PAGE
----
Summary of the Snowmastodon Project Special Volume: A high-elevation, multi-proxy biotic and environmental record of MIS 6-4 from the Ziegler Reservoir fossil site, Snowmass Village, Colorado, USA

Ian M. Miller*, Jeffrey S. Pigati, R. Scott Anderson, Kirk R. Johnson, Shannon A. Mahan, Thomas A. Ager, Richard G. Baker, Maarten Blaauw, Jordon Bright, Peter M. Brown, Bruce Bryant, Zachary T. Calamari, Paul E. Carrara, Michael D. Cherney, John R. Demboski, Scott A. Elias, Daniel C. Fisher, Harrison J. Gray, Danielle R. Haskett, Jeffrey S. HonkeStephen T. Jackson, Gonzalo Jimenez-Moreno, Douglas Kline, Eric M. Leonard, Nathaniel A. Lifton, Carol Lucking, H. Gregory McDonald, Dane M. Miller, Daniel R. Muhs, Stephen E. Nash, Cody Newton, James B. Paces, Lesley Petrie, Mitchell A. Plummer, David F. Porinchu, Adam N. Rountrey, Eric Scott, Joseph J. W. Sertich, Saxon E. Sharpe, Gary L. Skipp, Laura E. Strickland, Richard K. Stucky, Robert S. Thompson, Jim Wilson

*Corresponding author for this work

Research output: Contribution to journalArticlepeer-review

12 Citations (Scopus)

Abstract

In North America, terrestrial records of biodiversity and climate change that span Marine Oxygen Isotope Stage (MIS) 5 are rare. Where found, they provide insight into how the coupling of the ocean-atmosphere system is manifested in biotic and environmental records and how the biosphere responds to climate change. In 2010-2011, construction at Ziegler Reservoir near Snowmass Village, Colorado (USA) revealed a nearly continuous, lacustrine/wetland sedimentary sequence that preserved evidence of past plant communities between similar to 140 and 55 lea, including all of MIS 5. At an elevation of 2705 m, the Ziegler Reservoir fossil site also contained thousands of well-preserved bones of late Pleistocene megafauna, including mastodons, mammoths, ground sloths, horses, camels, deer, bison, black bear, coyotes, and bighorn sheep. In addition, the site contained more than 26,000 bones from at least 30 species of small animals including salamanders, otters, muskrats, minks, rabbits, beavers, frogs, lizards, snakes, fish, and birds. The combination of macro- and micro-vertebrates, invertebrates, terrestrial and aquatic plant macrofossils, a detailed pollen record, and a robust, directly dated stratigraphic framework shows that high-elevation ecosystems in the Rocky Mountains of Colorado are climatically sensitive and varied dramatically throughout MIS 5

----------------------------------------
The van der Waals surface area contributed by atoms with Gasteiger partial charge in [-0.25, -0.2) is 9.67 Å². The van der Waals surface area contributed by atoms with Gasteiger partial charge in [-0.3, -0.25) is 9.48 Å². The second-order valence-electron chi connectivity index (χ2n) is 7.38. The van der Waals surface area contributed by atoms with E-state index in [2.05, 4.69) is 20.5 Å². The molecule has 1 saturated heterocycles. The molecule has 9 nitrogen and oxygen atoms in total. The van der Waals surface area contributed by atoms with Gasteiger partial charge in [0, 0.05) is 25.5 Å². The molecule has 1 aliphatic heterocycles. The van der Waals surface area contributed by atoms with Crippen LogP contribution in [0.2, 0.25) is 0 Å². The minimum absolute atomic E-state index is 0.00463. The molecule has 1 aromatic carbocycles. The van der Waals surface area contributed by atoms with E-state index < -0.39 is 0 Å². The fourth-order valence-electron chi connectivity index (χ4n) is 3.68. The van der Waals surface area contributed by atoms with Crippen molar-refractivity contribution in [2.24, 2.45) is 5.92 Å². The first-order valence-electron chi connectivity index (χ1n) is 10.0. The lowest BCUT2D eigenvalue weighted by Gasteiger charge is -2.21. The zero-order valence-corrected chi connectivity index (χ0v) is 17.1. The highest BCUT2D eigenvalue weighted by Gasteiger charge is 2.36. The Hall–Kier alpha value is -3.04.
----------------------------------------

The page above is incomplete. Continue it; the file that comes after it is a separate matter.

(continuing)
Original languageEnglish
Pages (from-to)618-634
Number of pages17
JournalQuaternary Research
Volume82
Issue number3
Early online date25 Oct 2014
DOIs
Publication statusPublished - Nov 2014

Keywords

  • Rocky Mountains
  • Sangamon interglacial
  • Paleoclimate
  • Ziegler Reservoir
  • Marine Oxygen Isotope Stage
  • Mammut americanum
  • Mammuthus columbi
  • LAST INTERGLACIAL PERIOD
  • SCALE CLIMATE VARIABILITY
  • MARINE ISOTOPE STAGE-11
  • NORTH-AMERICA
  • MILLENNIAL-SCALE
  • POLLEN RECORD
  • ORBITAL-SCALE
  • UNITED-STATES
  • DEVILS-HOLE
  • DEEP-OCEAN

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